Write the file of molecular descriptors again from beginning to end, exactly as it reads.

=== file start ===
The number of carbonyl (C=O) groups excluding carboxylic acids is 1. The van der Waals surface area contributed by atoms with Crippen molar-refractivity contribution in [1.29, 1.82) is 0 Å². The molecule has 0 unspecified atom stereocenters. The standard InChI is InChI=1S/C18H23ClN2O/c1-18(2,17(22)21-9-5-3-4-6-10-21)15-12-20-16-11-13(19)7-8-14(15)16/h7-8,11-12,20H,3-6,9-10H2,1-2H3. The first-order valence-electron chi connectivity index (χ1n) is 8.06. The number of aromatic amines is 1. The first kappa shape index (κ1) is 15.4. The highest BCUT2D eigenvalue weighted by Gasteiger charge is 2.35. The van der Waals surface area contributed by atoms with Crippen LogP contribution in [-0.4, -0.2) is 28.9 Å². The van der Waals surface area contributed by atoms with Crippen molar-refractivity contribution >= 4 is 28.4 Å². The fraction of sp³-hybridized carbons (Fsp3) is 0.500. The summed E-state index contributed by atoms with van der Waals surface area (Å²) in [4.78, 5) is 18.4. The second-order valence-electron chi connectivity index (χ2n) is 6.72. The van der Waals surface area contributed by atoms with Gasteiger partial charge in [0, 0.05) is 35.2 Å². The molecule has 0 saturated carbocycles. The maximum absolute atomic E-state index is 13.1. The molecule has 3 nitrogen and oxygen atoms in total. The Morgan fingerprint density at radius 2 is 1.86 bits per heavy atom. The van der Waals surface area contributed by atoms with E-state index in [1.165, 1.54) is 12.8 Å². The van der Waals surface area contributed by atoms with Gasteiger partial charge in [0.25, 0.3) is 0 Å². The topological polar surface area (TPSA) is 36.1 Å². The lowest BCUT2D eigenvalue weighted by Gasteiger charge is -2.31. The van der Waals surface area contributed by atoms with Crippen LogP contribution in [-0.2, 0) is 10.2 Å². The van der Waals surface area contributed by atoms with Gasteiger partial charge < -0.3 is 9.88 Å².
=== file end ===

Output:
The number of carbonyl (C=O) groups excluding carboxylic acids is 1. The van der Waals surface area contributed by atoms with Crippen molar-refractivity contribution in [1.29, 1.82) is 0 Å². The molecule has 0 unspecified atom stereocenters. The standard InChI is InChI=1S/C18H23ClN2O/c1-18(2,17(22)21-9-5-3-4-6-10-21)15-12-20-16-11-13(19)7-8-14(15)16/h7-8,11-12,20H,3-6,9-10H2,1-2H3. The first-order valence-electron chi connectivity index (χ1n) is 8.06. The number of aromatic amines is 1. The first kappa shape index (κ1) is 15.4. The highest BCUT2D eigenvalue weighted by Gasteiger charge is 2.35. The van der Waals surface area contributed by atoms with Crippen LogP contribution in [-0.4, -0.2) is 28.9 Å². The van der Waals surface area contributed by atoms with Crippen molar-refractivity contribution >= 4 is 28.4 Å². The fraction of sp³-hybridized carbons (Fsp3) is 0.500. The summed E-state index contributed by atoms with van der Waals surface area (Å²) in [4.78, 5) is 18.4. The second-order valence-electron chi connectivity index (χ2n) is 6.72. The van der Waals surface area contributed by atoms with Gasteiger partial charge in [0, 0.05) is 35.2 Å². The molecule has 0 saturated carbocycles. The maximum absolute atomic E-state index is 13.1. The molecule has 3 nitrogen and oxygen atoms in total. The Morgan fingerprint density at radius 2 is 1.86 bits per heavy atom. The van der Waals surface area contributed by atoms with E-state index in [1.165, 1.54) is 12.8 Å². The van der Waals surface area contributed by atoms with Gasteiger partial charge in [0.25, 0.3) is 0 Å². The topological polar surface area (TPSA) is 36.1 Å². The lowest BCUT2D eigenvalue weighted by Gasteiger charge is -2.31. The van der Waals surface area contributed by atoms with Crippen LogP contribution in [-0.2, 0) is 10.2 Å². The van der Waals surface area contributed by atoms with Gasteiger partial charge < -0.3 is 9.88 Å².